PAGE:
Coffeehouse Losses Result in Shutdown
If you’re looking for caffeine in the Student Center at 4:00 a.m., better bring a Thermos.
After years of declining sales at MIT’s only student-run cafe, the Campus Activities Complex and Division of Student Life made a budgetary decision to close the Coffeehouse at the end of the fall term.
“There has been a tremendous loss of sales at the Coffeehouse, and the CAC could not continue to subsidize it,” said Peter Cummings, assistant director for business services and IT.
Victoria Davis ’04, student manger of the Coffeehouse, said that Coffeehouse sales have been on a “downhill spiral for the last four years.”
“The Coffeehouse has been losing a lot of money for the last couple of years, but last year, there was a serious loss,” Davis said. “With the tighter budget implemented by the CAC, losses were no longer acceptable.”
Davis attributed some of the decline in business to the substantial decrease in hours at the Coffeehouse, going from 24 hour service to being open 4:00 p.m. to 4:00 a.m.
In addition, some of the decline in sales can be attributed to increased competition from on-campus dining options, especially in the past year.
“There used to be a time when the Coffeehouse was the only option for students,” Cummings said. “However, now there is Lobdell, LaVerde’s, and the two restaurants on the first floor on the student center.” The MIT Card can now be used to purchase coffee at LaVerde’s Market, Arrow St. CrÊpes, and Alpine Bagel Cafe, all on the first floor of the student center.
Students mourn loss
Students have expressed surprise about the closing of the Coffeehouse. “I kind of understand the need to close it because it has not had a lot of business,” said Grace C. Lin ’05. “But at the same time, it has been a staple of MIT life. I’ve spent so many hours studying for finals there. I’m going to miss it.”
“It will be strange not having the Coffeehouse around any more. I hope they replace it with a better area that is well-lit and has comfortable seats for students to study or socialize,” said Lewei A. Lin ’05. “Students definitely need a better place, that has coffee, to study for finals.”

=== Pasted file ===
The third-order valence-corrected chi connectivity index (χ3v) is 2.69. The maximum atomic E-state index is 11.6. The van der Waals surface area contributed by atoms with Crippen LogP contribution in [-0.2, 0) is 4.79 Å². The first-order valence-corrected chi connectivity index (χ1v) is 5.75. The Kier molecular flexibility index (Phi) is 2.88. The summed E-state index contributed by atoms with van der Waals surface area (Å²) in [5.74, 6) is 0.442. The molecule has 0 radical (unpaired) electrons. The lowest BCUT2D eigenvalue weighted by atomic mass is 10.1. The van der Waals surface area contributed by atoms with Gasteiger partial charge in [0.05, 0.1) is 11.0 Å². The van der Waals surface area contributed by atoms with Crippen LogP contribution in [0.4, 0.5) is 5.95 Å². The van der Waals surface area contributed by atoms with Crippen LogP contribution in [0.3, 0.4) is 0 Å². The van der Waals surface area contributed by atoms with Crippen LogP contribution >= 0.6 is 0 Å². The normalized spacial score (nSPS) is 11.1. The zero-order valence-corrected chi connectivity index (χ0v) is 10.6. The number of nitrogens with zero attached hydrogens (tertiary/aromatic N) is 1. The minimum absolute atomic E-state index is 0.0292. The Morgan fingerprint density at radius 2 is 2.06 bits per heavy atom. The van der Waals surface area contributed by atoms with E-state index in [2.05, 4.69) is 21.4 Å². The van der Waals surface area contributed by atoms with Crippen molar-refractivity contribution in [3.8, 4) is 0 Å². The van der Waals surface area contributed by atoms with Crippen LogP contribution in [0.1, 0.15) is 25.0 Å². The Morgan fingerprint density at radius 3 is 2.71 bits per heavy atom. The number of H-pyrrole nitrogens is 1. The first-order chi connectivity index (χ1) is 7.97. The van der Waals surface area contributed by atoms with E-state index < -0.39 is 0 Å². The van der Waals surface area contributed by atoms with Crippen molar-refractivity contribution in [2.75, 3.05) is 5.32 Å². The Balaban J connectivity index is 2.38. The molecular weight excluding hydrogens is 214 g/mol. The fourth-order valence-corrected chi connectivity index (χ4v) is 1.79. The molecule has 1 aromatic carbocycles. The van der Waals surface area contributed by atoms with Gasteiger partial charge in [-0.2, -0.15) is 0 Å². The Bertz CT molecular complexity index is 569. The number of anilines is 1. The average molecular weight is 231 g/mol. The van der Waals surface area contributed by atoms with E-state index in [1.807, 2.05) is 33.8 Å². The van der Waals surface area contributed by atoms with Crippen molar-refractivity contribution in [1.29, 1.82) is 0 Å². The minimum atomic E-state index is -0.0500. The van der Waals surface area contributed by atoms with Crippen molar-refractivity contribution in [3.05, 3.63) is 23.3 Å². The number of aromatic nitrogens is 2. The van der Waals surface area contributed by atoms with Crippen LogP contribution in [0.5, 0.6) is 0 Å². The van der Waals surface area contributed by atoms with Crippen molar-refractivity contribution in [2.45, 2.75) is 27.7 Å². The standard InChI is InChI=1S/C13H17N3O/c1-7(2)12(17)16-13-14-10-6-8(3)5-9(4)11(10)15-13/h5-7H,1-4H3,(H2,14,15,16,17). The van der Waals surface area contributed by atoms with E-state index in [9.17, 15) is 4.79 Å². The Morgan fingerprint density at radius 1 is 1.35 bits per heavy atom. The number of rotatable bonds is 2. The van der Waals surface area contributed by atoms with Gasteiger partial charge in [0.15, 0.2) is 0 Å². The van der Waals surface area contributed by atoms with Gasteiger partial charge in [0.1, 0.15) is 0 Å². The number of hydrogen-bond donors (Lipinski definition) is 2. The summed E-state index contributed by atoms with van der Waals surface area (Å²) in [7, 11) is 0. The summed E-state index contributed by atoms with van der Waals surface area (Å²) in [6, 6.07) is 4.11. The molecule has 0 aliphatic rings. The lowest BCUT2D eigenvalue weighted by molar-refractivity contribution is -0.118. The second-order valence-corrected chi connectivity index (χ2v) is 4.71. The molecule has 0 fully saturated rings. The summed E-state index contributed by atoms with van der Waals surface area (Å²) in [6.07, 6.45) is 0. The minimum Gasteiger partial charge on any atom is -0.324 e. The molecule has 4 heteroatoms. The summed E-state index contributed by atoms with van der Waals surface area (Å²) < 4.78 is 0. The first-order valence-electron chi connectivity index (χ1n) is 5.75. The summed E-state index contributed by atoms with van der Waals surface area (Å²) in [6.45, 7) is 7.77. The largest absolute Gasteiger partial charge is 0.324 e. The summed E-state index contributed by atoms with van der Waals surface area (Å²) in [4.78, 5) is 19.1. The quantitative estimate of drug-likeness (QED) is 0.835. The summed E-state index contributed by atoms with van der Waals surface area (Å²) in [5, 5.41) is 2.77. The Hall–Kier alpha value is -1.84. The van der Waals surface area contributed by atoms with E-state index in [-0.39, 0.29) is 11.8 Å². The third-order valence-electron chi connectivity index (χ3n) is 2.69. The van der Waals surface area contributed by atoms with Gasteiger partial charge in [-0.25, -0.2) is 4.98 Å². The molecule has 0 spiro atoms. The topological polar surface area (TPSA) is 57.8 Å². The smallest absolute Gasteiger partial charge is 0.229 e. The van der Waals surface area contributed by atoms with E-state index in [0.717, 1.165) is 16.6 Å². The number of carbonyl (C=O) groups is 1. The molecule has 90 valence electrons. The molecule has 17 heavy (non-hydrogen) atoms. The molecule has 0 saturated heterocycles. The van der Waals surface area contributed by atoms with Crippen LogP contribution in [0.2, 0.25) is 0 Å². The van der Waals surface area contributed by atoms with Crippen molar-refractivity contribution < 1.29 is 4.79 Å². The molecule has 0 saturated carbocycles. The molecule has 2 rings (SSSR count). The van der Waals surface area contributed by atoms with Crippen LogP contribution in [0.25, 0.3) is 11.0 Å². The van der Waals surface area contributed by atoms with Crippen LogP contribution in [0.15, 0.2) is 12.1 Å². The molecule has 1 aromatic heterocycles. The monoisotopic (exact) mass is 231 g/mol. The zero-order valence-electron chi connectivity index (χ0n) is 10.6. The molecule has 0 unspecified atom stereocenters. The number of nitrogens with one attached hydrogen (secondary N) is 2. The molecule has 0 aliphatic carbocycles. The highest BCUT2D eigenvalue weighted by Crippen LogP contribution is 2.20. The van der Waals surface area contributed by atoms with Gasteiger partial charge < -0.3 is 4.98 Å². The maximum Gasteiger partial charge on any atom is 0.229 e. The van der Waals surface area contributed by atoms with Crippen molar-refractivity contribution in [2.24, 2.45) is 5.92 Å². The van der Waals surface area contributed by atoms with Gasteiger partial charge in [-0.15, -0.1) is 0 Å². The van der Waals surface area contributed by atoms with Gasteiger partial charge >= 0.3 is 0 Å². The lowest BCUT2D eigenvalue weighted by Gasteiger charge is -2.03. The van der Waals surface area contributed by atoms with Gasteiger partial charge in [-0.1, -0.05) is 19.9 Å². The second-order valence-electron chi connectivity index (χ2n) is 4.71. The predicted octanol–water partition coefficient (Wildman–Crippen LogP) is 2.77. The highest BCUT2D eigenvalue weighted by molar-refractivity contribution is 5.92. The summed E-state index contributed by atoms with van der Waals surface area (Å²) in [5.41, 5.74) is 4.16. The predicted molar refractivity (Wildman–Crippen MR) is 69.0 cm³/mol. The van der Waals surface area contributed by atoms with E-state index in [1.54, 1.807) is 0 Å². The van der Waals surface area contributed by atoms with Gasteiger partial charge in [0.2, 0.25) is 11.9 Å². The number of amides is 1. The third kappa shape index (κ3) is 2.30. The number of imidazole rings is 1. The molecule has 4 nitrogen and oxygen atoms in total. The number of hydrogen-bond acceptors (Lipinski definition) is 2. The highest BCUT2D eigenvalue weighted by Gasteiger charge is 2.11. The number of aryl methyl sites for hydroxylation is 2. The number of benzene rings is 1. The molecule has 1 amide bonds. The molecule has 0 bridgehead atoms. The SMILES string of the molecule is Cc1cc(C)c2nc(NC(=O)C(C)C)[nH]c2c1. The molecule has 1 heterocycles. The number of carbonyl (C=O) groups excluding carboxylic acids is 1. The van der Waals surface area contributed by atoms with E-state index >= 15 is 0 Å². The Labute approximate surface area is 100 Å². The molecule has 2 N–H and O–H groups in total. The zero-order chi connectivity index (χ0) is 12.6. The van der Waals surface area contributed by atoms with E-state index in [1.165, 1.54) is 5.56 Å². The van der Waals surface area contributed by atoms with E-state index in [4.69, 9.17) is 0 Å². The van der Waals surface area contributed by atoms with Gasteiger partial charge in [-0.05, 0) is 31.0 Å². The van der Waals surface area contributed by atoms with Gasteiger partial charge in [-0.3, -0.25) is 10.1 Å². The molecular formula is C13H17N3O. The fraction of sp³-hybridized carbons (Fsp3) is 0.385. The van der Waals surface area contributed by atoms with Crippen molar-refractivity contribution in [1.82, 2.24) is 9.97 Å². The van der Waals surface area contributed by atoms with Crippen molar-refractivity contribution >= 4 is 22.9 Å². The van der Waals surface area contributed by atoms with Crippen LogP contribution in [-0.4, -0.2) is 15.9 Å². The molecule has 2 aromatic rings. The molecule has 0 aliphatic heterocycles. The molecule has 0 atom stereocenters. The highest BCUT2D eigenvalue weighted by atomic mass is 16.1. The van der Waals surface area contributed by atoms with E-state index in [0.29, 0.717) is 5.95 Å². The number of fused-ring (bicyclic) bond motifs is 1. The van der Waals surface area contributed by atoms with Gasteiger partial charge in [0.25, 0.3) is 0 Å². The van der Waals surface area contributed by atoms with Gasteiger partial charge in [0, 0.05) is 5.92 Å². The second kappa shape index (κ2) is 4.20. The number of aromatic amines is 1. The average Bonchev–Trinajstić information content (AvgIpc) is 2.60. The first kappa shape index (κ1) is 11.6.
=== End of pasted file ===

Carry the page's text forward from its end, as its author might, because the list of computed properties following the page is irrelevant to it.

In addition, the loss of the Coffeehouse means the loss of student jobs. Last term, the Coffeehouse employed 15 students; in the past, it had employed as many as 30.
Competition hastened closing
The Coffeehouse is a student-run organization, and Cummings said he discovered that they were not necessarily equipped to deal with the extreme competition they were facing and needed further “mentoring.”
“We need to come up with a plan or model that will teach students how to run a competitive business,” Cummings said. “That is a prime component for any student-run management organization because we need to keep them competitive as other dining options become available.”
Davis said convenience was also a factor. “It also seems that students don’t want to come all the way up to the third floor because of the restaurants and other dining options more readily accessible on the first and second floor,” she said.
New use for space unknown
The spring term will be a time for the CAC and DSL to discuss ways to replace the Coffeehouse with another facility. “We want to use the next term as a reinvention period for creating a new business plan,” Davis said.
“We’re hoping that the new facility will be student-run. However, the CAC is considering outside involvement to aid in the management aspect,” she said. “We’re clearly starting with a blank slate. The students and administration hope to come up with a business plan together.”
According to Ward Ganger, dining manager for the CAC, “efforts to replace the Coffeehouse are still being discussed.”
“The area will continue to be used as a student space, but it might not be a solely student-run operation,” Ganger said.